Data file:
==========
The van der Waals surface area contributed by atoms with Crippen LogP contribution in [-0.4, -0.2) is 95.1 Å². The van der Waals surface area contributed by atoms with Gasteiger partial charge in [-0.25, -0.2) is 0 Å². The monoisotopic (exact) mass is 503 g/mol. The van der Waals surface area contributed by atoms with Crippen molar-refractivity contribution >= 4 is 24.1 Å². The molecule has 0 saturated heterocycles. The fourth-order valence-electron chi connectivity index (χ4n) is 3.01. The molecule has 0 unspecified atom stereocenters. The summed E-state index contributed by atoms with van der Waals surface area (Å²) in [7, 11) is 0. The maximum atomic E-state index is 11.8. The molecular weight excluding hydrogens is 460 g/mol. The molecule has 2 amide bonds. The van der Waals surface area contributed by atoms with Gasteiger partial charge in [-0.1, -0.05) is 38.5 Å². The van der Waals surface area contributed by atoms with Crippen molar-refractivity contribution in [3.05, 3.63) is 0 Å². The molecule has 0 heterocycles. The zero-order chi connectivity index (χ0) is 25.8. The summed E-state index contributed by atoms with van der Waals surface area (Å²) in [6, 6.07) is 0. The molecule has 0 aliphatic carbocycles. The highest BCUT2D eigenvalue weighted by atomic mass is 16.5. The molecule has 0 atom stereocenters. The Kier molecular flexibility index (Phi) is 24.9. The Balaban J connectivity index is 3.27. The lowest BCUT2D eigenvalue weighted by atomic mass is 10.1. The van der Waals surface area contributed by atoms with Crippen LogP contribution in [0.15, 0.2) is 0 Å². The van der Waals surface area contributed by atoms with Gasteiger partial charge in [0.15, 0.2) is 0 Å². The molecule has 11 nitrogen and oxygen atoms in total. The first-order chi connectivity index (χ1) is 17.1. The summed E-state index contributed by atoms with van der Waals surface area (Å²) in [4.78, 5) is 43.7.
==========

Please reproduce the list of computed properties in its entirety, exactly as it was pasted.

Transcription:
The van der Waals surface area contributed by atoms with Crippen LogP contribution in [-0.4, -0.2) is 95.1 Å². The van der Waals surface area contributed by atoms with Gasteiger partial charge in [-0.25, -0.2) is 0 Å². The monoisotopic (exact) mass is 503 g/mol. The van der Waals surface area contributed by atoms with Crippen molar-refractivity contribution >= 4 is 24.1 Å². The molecule has 0 saturated heterocycles. The fourth-order valence-electron chi connectivity index (χ4n) is 3.01. The molecule has 0 unspecified atom stereocenters. The summed E-state index contributed by atoms with van der Waals surface area (Å²) in [7, 11) is 0. The maximum atomic E-state index is 11.8. The molecular weight excluding hydrogens is 460 g/mol. The molecule has 2 amide bonds. The van der Waals surface area contributed by atoms with Gasteiger partial charge in [-0.1, -0.05) is 38.5 Å². The van der Waals surface area contributed by atoms with Crippen molar-refractivity contribution in [3.05, 3.63) is 0 Å². The molecule has 0 heterocycles. The zero-order chi connectivity index (χ0) is 25.8. The summed E-state index contributed by atoms with van der Waals surface area (Å²) in [6, 6.07) is 0. The molecule has 0 aliphatic carbocycles. The highest BCUT2D eigenvalue weighted by atomic mass is 16.5. The molecule has 0 atom stereocenters. The Kier molecular flexibility index (Phi) is 24.9. The Balaban J connectivity index is 3.27. The lowest BCUT2D eigenvalue weighted by atomic mass is 10.1. The van der Waals surface area contributed by atoms with Crippen LogP contribution in [0.15, 0.2) is 0 Å². The van der Waals surface area contributed by atoms with Gasteiger partial charge in [0.15, 0.2) is 0 Å². The molecule has 11 nitrogen and oxygen atoms in total. The first-order chi connectivity index (χ1) is 17.1. The summed E-state index contributed by atoms with van der Waals surface area (Å²) in [4.78, 5) is 43.7.